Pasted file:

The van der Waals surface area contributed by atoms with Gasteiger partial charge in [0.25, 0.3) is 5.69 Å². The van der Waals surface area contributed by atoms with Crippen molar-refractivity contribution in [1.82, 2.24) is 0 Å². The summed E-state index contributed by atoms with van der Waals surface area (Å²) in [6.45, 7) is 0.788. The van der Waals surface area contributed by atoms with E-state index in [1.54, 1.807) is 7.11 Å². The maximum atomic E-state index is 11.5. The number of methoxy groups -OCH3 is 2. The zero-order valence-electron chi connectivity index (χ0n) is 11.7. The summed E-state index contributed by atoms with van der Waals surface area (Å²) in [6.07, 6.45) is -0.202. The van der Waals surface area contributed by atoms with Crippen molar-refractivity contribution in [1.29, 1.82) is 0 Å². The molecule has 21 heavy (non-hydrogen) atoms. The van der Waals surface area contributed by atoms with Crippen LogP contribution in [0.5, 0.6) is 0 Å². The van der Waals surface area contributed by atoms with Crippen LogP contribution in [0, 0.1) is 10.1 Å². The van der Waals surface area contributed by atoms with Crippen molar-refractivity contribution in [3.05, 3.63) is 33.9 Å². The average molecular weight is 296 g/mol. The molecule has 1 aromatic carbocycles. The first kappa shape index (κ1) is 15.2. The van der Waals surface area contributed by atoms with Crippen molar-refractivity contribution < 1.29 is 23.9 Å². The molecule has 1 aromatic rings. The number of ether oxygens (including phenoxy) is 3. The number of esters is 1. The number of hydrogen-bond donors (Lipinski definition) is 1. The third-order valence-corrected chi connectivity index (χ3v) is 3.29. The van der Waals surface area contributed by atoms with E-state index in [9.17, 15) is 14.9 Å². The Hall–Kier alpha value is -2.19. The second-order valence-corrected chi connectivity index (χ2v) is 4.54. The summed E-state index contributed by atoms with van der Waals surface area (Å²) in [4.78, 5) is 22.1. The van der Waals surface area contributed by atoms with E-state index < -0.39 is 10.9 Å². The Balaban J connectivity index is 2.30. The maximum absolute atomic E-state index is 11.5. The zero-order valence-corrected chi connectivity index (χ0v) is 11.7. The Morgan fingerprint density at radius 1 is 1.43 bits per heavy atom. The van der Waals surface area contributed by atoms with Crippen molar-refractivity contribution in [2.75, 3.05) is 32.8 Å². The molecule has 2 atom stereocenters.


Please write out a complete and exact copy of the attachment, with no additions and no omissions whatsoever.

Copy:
The van der Waals surface area contributed by atoms with Gasteiger partial charge in [0.25, 0.3) is 5.69 Å². The van der Waals surface area contributed by atoms with Crippen molar-refractivity contribution in [1.82, 2.24) is 0 Å². The summed E-state index contributed by atoms with van der Waals surface area (Å²) in [6.45, 7) is 0.788. The van der Waals surface area contributed by atoms with E-state index in [1.54, 1.807) is 7.11 Å². The maximum atomic E-state index is 11.5. The number of methoxy groups -OCH3 is 2. The zero-order valence-electron chi connectivity index (χ0n) is 11.7. The summed E-state index contributed by atoms with van der Waals surface area (Å²) in [6.07, 6.45) is -0.202. The van der Waals surface area contributed by atoms with Crippen molar-refractivity contribution in [1.29, 1.82) is 0 Å². The molecule has 21 heavy (non-hydrogen) atoms. The van der Waals surface area contributed by atoms with Crippen LogP contribution in [0.5, 0.6) is 0 Å². The van der Waals surface area contributed by atoms with Crippen LogP contribution in [0, 0.1) is 10.1 Å². The van der Waals surface area contributed by atoms with Crippen molar-refractivity contribution in [3.05, 3.63) is 33.9 Å². The average molecular weight is 296 g/mol. The molecule has 1 aromatic carbocycles. The first kappa shape index (κ1) is 15.2. The van der Waals surface area contributed by atoms with Crippen molar-refractivity contribution < 1.29 is 23.9 Å². The molecule has 1 aromatic rings. The number of ether oxygens (including phenoxy) is 3. The number of esters is 1. The number of hydrogen-bond donors (Lipinski definition) is 1. The third-order valence-corrected chi connectivity index (χ3v) is 3.29. The van der Waals surface area contributed by atoms with E-state index in [9.17, 15) is 14.9 Å². The Hall–Kier alpha value is -2.19. The second-order valence-corrected chi connectivity index (χ2v) is 4.54. The summed E-state index contributed by atoms with van der Waals surface area (Å²) in [4.78, 5) is 22.1. The van der Waals surface area contributed by atoms with E-state index < -0.39 is 10.9 Å². The Balaban J connectivity index is 2.30. The maximum absolute atomic E-state index is 11.5. The zero-order valence-corrected chi connectivity index (χ0v) is 11.7. The Morgan fingerprint density at radius 1 is 1.43 bits per heavy atom. The van der Waals surface area contributed by atoms with Crippen molar-refractivity contribution in [2.75, 3.05) is 32.8 Å². The molecule has 2 atom stereocenters.